In an ancient land five millennia old, Shanghai feels like it was born yesterday. There are few age-old temples and monuments here, instead you’ll discover an extreme blend of art deco architecture, high-speed Maglevs, skyrocketing buildings, European colonial neighbourhoods and charming 19th-century alleys.
The Shanghai Museum resembles an ancient Chinese ding vessel. See fantastic bronze and ceramic treasures as well as beautiful paintings and Chinese calligraphy. The audioguide is well worth the extra £4 (00 86 21 6372 3500; shanghaimuseum.net/en; 201 Renmin Ave; 9am-5pm Mon-Fri, 9am-8pm Sat; free).
Symbolic of old Shanghai, the Bund was the city’s Wall St, a place of fortunes made and lost. The area remains at the heart of the city. Amble along the waterfront and compare the bones of the past with the fast emerging geometry of Pudong's skyline across the Huangpu river.
The French Concession is a residential, retail, restaurant and bar district with tree-lined streets. It spreads from Huangpu District, through Luwan and Xuhui and slices of Changning and Jing’an Districts. It’s excellent for random exploration, on foot or by bike.
With carp-filled pools, pavilions and whispering bamboo, the Yuyuan Gardens are popular at weekends. A fine example of Ming landscaping, the gardens come into bloom in spring. The heavy petalled Magnolia grandiflora – Shanghai’s flower – is particularly pretty (00 86 21 6326 0830; Yuyuan; 8.30am-5.30pm; £3).
The 492 metre-high Shanghai World Financial Centre is the world’s third-tallest building, with the world’s highest observation decks on the 94th, 97th and 100th floors (swfc-shanghai.com; 100 Century Ave; 8am-11pm; £14).
Eat and drink
The city’s most famous sesameseed- coated fried dumplings unquestionably belong to Yang’s Fry-Dumpling . Queues can stretch for miles as eager diners wait for them to be dished out onto communist-era enamel dishes. Order at the left counter then join the queue on the right to pick up your order (54-60 Wujiang Rd; lunch; 4 dumplings 50p).
Dishuidong is the locals' choice for spicy Hunanese cooking in unpretentious surroundings. Its greatest claim to fame are the cumin ribs, but there’s no excuse not to try the chicken and chilli clay pot or even the classic boiled frog (00 86 21 6253 2689; 2nd Fl, 56 South Maoming Road; lunch and dinner; mains £2-£8).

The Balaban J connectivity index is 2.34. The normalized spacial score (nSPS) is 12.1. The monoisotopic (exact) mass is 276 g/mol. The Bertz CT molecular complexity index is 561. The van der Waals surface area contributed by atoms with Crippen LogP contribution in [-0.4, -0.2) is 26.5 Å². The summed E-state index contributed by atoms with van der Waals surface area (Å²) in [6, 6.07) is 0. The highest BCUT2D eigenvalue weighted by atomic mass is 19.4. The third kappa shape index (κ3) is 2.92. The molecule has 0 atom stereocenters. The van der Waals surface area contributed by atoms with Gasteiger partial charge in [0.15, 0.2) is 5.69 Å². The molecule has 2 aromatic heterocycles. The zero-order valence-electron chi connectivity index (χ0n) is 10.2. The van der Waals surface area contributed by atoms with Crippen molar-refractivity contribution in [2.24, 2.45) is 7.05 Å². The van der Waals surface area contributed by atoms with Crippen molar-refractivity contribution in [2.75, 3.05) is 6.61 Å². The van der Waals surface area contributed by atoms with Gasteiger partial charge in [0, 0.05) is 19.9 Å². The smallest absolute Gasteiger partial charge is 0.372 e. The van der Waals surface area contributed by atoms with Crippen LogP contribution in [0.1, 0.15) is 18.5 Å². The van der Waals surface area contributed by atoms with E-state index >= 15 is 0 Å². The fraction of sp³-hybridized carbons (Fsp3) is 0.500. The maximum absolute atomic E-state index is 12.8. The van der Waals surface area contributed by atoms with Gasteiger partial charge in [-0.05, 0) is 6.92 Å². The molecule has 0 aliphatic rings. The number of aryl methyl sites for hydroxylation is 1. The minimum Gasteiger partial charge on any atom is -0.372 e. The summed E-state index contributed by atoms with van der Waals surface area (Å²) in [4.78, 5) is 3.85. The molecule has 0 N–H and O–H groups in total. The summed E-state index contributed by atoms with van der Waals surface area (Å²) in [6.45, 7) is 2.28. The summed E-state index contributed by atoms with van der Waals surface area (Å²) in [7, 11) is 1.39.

Factory is all about creativity, with a recording studio, exhibition space and retail shop. But it’s also a restaurant serving delicious kung pao chicken salad and peppercorn scallops (00 86 21 6563 3393; Bldg 4, 29 Shajing Rd; lunch and dinner; mains £2.50-£18).
Set in a three-storey 1913 villa, Fu 1039 is a must. Try the smoked fish starter and stewed pork in soy sauce or the sweetand- sour Mandarin fish. The entrance is unmarked and the staff speak little English (00 86 21 6288 1179; 1039 Yuyuan Road; lunch and dinner; dishes £4-£27).
High end Jean Georges has a fusion menu featuring crab with mango, and beef tenderloin in a miso red-wine sauce. It’s divided into casual and formal (jean-georges.com; 4th Floor, 3 The Bund, Zhongshan Dong Yi Rd; lunch and dinner; set dinner £50).
Quintet is an intimate b&b with just six rooms in a 1930s townhouse. Some rooms are small but each is decorated with stylish art deco furniture, silk furnishings and deep bathtubs. Sometimes the friendly staff members organise a BBQ on the roof terrace (00 86 21 6249 9088; quintet-shanghai.com; 808 Changle Road; from £75).
The 1930s red-brick building of Old House Inn has been lovingly restored to create an exclusive yet affordable place to stay. All 12 rooms are decorated with care and attention and have wooden floorboards, traditional Chinese furniture, stylish artwork and antiques (00 86 21 6248 6118; oldhouse.cn; Lane 351, No 16 Huashan Rd; from £85).
Hidden down an alleyway, Number 9 has no sign and is hard to find. But once inside the large wooden gate you'll see a gorgeous art deco mansion with a pretty garden. Family-owned, the house is decorated with a mix of antiques and Chinese objets d’art (00 86 21 6471 9950; 355 West Jianguo Road; from £100).
Astor House Hotel is situated near the Bund. Its pedigree reaches back to the early days of Concession-era Shanghai. Rooms are colossal with wooden floorboards. For an extra cost you can stay in rooms once used by Einstein and Charlie Chaplin (astorhousehotel.com; 15 Huangpu Road; from £125).
Combining historic charm and luxury, Mansion Hotel was originally the residence of Jin Ting Sun, a business partner of two of Shanghai’s gangsters. It has antiques, plush carpets, double showers and upholstered wooden furniture (00 86 21 5403 9888; chinamansionhotel.com; 82 Xinle Road; from £275).
The Shanghai metro currently runs eight lines, with No 1 and No 2 being the principal lines (tickets from 50p). Taxis are cheap and hassle-free (from £1). Whatever mode of transport you use, try to avoid rush hours between 8am and 9am and 4.30pm and 6pm.
Air China and British Airways fly to Shanghai Pudong International Airport from London Heathrow (£425; ba.com). The Maglev runs from the airport to Pudong, where you can transfer to the metro (£4.50; smtdc.com). A taxi into central Shanghai will cost around £15.
The article 'Mini guide to Shanghai, China' was published in partnership with Lonely Planet Magazine.